The BassJump 2 is unfortunately only made for the Macbooks (and iMac).  This is for you if you are Mac-ready and a fan of Bassnectar, dub-step or other similarly bass-heavy music.

JLab B-Flex X-Bass (2011)


When it comes to selecting USB speakers to replace the ones built into your laptop, there’s typically a few varieties to choose from. Some are meant to be stood on a desk, some may latch onto the sides of the laptop screen, and still others will grasp the top of the screen in a one-piece soundbar configuration. No matter the design there’s usually an excess of USB cable slack to contend with along with excess connecting wire if the speakers are split. JLab shuns these traditional designs with their B-Flex X-Bass (reviewed in 2011) and instead takes a more asymmetrical, cable-free approach that’s sure to turn heads.

In essence, the B-Flex X-Bass takes a pair of stereo speakers rests them atop of a flexible metal USB stalk that behaves like a reading lamp. The appearance is so off-kilter that it honestly becomes a slight distraction when plugged in. For its size, the B-Flex manages to pump out a surprising amount of sound. The crisp highs and kicking lows certainly live up to the hype, though you’ll want to tweak the EQ to make up for the neglected midtones. The unique design inherently works well for laptop users at the desk or on the couch. Overall, this one-piece USB speaker delivers amazingly loud and vibrant sound for its diminutive size, but suffers from a lack of mids and highly directional sound.

Altec Lansing Orbit (2011)


The Altec Lansing Orbit (reviewed in 2011) is designed with portability in mind while satisfying users who need stereo seperations for their audio output. Out of the box, it is much more than meets the eye, as a simple twist separates the two speakers and reveal the cabling needed for connectivity.

When together, it is about the size of two stacked 355 ml. pop cans stacked together. Thankfully, Altec Lansing includes metal foldable stands on each of the speaker, and have small rubber grommets to ensure stability. These speakers are by no means shy on volume either. They can easily fill a room with great sound without distorting sound, although the quality may vary as you move from the audio sweetspot.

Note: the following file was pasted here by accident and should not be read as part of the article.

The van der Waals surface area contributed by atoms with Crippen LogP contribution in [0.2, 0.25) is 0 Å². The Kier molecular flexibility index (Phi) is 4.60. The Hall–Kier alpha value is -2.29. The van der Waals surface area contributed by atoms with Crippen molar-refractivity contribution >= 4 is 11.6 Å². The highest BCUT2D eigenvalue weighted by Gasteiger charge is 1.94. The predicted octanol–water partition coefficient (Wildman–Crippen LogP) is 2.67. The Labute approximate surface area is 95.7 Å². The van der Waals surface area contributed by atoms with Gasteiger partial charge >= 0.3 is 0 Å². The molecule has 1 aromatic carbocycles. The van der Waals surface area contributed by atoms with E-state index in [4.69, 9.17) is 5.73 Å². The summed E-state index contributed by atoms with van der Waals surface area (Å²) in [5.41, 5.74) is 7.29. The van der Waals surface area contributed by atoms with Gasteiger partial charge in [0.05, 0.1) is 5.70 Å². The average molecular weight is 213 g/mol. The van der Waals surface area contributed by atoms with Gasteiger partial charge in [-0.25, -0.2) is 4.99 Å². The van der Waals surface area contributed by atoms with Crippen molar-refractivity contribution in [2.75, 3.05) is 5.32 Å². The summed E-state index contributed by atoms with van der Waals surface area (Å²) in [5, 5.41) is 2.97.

The Orbit audio output also scales volume very well, and each percentage is noticeable to allow fine tuning of the volume to suit each environment. However, when the speakers are fully deployed, it results in a messy pile of cables and packing up these speakers without retractable cables is no easy task. Altec Lansing still has a great deal to offer in terms of sound quality over the competition.

Philips Travel Speakers (2010)


Philips has always been a bastion of quality and durability, in spite of the fact that the Dutch technology innovator somewhat falls behind in the area of style. Every Philips product we’ve ever owned is still running, boring but running. These USB PC speakers are form and function that you might only expect from Apple. The speakers have a very modern look and are solely powered by USB.

They provide their own digital audio through the same cable, driverless of course, for both PC and Mac, and they are indeed a pair of really nice, modern looking speakers perfect for the dorm room or Pompidou.

Once you are done with them, they can be pressed together in an oblong egg shape about the size of a soda can. The USB cord tucks away for a perfectly portable pair of picturesque players. No cord mess, well protected and able to dole out decent volume on the go.

Bowers & Wilkins MM-1 (2009)


Bowers & Wilkins has managed to compresses their enormous high fidelity Zeppelin speakers for iPhone into a size that is just right to accompany a laptop. The B&W MM-1 is fueled by USB exclusively.  These speakers have B&W’s signature sound processing system handling all of the audio creation from digital source. This removes the problem of low quality PC on-board sound systems tainting the music in the first place.  The MM-1’s built-in amplifier takes care of everything else with up to 36W per driver.

The MM-1 also sports a line-in jack for connecting directly to MP3 players and a very handy headphone jack for private listening. There’s also a wireless remote which will probably only control the volume.  Due to the speakers actually being a USB audio device, the remote is capable of much more than just volume but no details have surfaced at this time.  You can still expect to empty your piggy bank to get these on their way to you but at least the shipping costs won’t be as much as for the Zeppelin.

That’s all for now.  Hope you enjoy finding these USB speakers suited for your needs.  If you find anything else that belongs to this list, please let us know by leaving your suggestion or comment below.

Sharing is Caring

Help spread the word. You're awesome for doing it!